Roy Baynes, MB.Bch., M.Med., Ph.D., has served as a member of Nurix’s Medical Advisory Board since 2023. Dr. Baynes currently serves as Chief Medical Officer at Eikon Therapeutics, Inc. Dr. Baynes previously served as Chief Medical Officer at Merck & Co., where he was responsible for the development of the entire clinical portfolio in Merck Research Laboratories, and was the architect of the development strategy for dozens of important new medicines including pembrolizumab, a humanized monoclonal antibody used in cancer immunotherapy that treats some 17 different tumor types as well as two histology agnostic indications. Earlier in his career, Dr. Baynes served as Vice President of Global Development and head of the hematology/oncology development team at Amgen, Inc., as Senior Vice President of Oncology, Inflammation and Respiratory Therapeutics at Gilead Sciences, Inc., and as Professor of Medicine at University of Kansas Medical Center and Wayne State University in Detroit as well as holding the Charles Martin endowed chair of Cancer Research at Wayne State University. Dr. Baynes holds an MB.BCh. (Bachelor of Medicine and Surgery), an M.Med. (specialist registration in Internal Medicine), and a Ph.D. from the University of Witwatersrand.
Ronald Levy, M.D., has served as a member of Nurix’s Medical Advisory Board since 2023. Dr. Levy is the Robert K. Summy and Helen K. Summy Professor of Medicine and Director of the Lymphoma Program at Stanford University School of Medicine. He is also the Associate Director of Translational Science for the Stanford Cancer Institute. For more than 25 years, Dr. Levy’s research has focused on monoclonal antibodies and the study of malignant lymphoma, currently using the tools of immunology and molecular biology to develop a better understanding of the initiation and progression of the malignant process. He was the first to successfully treat cancer with a monoclonal antibody, and went on to help develop rituximab, the first FDA-approved antibody for the treatment of lymphoma. Dr. Levy holds an A.B. in Biochemistry from Harvard University and an M.D. from Stanford University.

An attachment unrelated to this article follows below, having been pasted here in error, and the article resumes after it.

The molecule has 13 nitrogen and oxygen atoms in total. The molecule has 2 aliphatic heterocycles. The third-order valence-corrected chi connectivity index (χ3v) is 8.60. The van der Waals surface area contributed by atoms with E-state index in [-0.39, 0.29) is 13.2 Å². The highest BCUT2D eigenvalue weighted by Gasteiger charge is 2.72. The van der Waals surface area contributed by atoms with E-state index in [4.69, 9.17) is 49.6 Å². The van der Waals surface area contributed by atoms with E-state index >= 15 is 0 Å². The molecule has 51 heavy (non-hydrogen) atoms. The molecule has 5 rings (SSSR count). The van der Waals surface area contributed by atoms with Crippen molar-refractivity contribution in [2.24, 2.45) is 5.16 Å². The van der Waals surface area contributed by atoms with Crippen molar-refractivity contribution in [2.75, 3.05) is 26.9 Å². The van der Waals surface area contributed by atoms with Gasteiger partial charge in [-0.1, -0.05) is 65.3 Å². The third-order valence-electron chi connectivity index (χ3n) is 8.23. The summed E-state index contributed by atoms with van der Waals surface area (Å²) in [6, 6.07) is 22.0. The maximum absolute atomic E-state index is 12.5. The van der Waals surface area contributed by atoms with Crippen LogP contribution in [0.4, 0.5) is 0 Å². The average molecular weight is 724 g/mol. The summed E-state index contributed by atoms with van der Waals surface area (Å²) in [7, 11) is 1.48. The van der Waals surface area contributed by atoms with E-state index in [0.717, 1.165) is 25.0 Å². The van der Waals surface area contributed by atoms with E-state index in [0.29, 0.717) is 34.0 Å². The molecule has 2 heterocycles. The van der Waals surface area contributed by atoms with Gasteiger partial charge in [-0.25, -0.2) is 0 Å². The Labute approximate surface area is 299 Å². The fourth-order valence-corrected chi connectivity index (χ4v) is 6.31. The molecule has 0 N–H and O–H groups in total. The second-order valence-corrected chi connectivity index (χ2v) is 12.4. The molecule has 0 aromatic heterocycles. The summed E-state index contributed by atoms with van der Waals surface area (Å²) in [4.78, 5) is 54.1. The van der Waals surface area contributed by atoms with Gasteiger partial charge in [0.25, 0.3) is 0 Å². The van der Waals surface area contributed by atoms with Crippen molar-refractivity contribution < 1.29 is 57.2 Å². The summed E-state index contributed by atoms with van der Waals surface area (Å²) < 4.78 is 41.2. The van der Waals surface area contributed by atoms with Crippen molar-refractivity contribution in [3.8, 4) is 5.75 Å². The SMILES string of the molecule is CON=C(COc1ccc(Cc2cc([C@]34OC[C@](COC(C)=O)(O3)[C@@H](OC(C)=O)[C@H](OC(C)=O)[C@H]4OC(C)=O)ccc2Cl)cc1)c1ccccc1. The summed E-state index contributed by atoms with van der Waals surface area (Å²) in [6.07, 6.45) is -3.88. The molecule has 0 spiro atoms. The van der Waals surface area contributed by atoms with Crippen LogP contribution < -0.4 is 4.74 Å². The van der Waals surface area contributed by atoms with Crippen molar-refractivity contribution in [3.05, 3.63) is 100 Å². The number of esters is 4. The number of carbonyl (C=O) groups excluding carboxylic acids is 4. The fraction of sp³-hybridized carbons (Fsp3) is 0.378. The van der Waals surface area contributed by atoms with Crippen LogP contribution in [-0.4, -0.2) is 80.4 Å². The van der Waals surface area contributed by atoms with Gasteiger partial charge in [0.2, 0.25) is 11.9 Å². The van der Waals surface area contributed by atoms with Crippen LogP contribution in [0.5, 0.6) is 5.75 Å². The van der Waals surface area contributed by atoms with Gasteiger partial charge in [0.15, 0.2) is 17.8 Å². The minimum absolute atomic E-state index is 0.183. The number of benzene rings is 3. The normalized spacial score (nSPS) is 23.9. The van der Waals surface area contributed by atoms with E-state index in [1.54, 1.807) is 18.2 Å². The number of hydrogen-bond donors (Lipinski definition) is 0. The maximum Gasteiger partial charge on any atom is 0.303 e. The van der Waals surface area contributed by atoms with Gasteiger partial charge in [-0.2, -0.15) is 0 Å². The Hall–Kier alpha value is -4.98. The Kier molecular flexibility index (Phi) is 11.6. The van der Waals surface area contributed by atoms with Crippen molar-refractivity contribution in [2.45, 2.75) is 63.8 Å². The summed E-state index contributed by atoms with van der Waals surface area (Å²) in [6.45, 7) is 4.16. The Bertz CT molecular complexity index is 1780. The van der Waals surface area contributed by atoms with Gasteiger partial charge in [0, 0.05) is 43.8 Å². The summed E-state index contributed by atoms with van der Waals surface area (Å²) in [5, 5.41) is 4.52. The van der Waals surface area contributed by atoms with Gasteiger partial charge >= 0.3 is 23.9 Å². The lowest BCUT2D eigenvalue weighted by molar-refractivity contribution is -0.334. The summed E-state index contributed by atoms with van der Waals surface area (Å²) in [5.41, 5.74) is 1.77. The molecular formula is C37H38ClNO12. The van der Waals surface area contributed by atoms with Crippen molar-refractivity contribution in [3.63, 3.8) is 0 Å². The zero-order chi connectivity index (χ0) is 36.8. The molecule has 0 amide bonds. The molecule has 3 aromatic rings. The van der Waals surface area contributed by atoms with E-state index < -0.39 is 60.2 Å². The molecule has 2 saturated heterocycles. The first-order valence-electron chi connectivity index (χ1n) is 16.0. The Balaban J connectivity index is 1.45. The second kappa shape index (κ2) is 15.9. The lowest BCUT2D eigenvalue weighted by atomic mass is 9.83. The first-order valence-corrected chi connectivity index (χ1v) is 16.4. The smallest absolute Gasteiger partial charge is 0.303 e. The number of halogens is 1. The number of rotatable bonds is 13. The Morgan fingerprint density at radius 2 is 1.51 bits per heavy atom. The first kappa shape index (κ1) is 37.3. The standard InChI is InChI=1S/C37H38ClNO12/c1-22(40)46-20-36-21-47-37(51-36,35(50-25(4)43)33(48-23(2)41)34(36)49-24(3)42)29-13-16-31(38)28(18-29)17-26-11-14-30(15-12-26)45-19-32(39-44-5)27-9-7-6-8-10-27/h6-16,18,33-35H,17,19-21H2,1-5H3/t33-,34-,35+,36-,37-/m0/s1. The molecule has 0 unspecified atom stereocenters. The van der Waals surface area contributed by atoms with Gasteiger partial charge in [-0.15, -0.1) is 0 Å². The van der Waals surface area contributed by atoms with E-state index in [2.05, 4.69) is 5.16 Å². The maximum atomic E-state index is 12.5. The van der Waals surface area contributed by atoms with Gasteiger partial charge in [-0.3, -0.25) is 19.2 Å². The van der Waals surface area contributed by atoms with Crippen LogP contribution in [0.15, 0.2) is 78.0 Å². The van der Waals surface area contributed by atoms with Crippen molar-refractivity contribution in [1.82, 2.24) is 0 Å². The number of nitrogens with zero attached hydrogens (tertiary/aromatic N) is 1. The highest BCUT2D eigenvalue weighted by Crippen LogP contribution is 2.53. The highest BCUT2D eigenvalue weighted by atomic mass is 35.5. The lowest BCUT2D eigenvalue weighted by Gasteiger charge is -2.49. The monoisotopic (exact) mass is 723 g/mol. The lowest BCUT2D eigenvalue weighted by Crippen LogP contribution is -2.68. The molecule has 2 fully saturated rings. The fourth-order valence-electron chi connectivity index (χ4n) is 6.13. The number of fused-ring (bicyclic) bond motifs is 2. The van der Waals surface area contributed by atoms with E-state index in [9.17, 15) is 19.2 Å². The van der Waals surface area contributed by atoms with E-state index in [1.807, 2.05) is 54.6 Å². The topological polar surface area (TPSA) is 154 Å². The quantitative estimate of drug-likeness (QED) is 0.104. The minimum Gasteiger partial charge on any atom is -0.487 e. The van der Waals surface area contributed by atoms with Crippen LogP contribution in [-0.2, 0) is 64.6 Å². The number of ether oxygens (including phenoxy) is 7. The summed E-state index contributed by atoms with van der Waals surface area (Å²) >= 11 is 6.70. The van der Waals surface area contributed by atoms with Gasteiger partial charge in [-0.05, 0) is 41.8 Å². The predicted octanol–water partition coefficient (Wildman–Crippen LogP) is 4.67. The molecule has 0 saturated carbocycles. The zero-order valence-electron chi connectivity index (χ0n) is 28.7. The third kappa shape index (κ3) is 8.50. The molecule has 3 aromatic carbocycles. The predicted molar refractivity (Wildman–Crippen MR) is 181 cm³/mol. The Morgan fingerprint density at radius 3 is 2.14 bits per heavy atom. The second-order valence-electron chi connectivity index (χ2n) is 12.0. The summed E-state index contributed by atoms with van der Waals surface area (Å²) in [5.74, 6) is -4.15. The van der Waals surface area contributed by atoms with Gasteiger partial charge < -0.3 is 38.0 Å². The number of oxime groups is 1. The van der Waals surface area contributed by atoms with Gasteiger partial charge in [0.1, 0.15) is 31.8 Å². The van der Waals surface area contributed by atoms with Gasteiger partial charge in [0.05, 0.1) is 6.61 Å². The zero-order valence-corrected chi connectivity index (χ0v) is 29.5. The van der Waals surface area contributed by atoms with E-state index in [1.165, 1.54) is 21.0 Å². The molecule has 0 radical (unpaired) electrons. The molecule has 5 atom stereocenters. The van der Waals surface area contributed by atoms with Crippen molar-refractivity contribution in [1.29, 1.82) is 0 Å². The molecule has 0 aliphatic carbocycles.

John Kuriyan, Ph.D., is an expert in the structural dynamics of ubiquitin ligases and other signaling complexes. Dr. Kuriyan is a Howard Hughes Medical Institute Investigator and a Professor of Molecular and Cell Biology and of Chemistry, University of California, Berkeley. Prior to that, he served as Assistant Professor and then Professor at Rockefeller University for 14 years. Dr. Kuriyan serves as a member of the Advisory Board at Carmot Therapeutics Inc. and is a Senior Editor at eLife, a new enterprise in high profile and open access scientific publishing. He is a member of the National Academy of Sciences, which awarded him the 2005 Richard Lounsbery Award. He holds a B.S. in chemistry from Juniata College, Pennsylvania, and a Ph.D. from the Massachusetts Institute of Technology.
Michael Rapé, Ph.D., is a leader in the biology of ubiquitin-dependent cell cycle progression and carcinogenesis. He is a Howard Hughes Investigator and a Professor of Cell and Developmental Biology at the University of California, Berkeley. He started his own lab at the University of California, Berkeley in the fall of 2006, where he has developed novel screening tools to identify the ubiquitylation enzymes that are important for cell division and differentiation and pair them with the proteins they target. Prior to that, he completed his postdoctoral research at Harvard Medical School in the lab of Marc Kirschner. In recognition of his creativity and productivity, Dr. Rapé was named a Pew Scholar and received the NIH Director’s New Innovator Award in 2007. He has also won prestigious fellowships from the Human Frontier Science Program and the European Molecular Biology Organization. Dr. Rapé studied Biochemistry at the University of Bayreuth in Germany and received his Ph.D. at the MPI in Martinsried, Germany in the lab of Stefan Jentsch.
Arthur Weiss, M.D., Ph.D., is a pioneer in cell biology and signal transduction. Dr. Weiss is a Howard Hughes Medical Institute Investigator and Ephraim P. Engleman Distinguished Professor, University of California San Francisco. He has previously served as the President of the American Association of Immunologists. He was also elected to the American Academy of Arts and Sciences, the National Academy of Sciences, and the Institute of Medicine. Dr. Weiss received his B.A. at the Johns Hopkins University and his M.D. and Ph.D. from the University of Chicago School of Medicine. He did postdoctoral training at the Swiss Institute for Experimental Cancer Research and his clinical training in internal medicine and rheumatology at UCSF.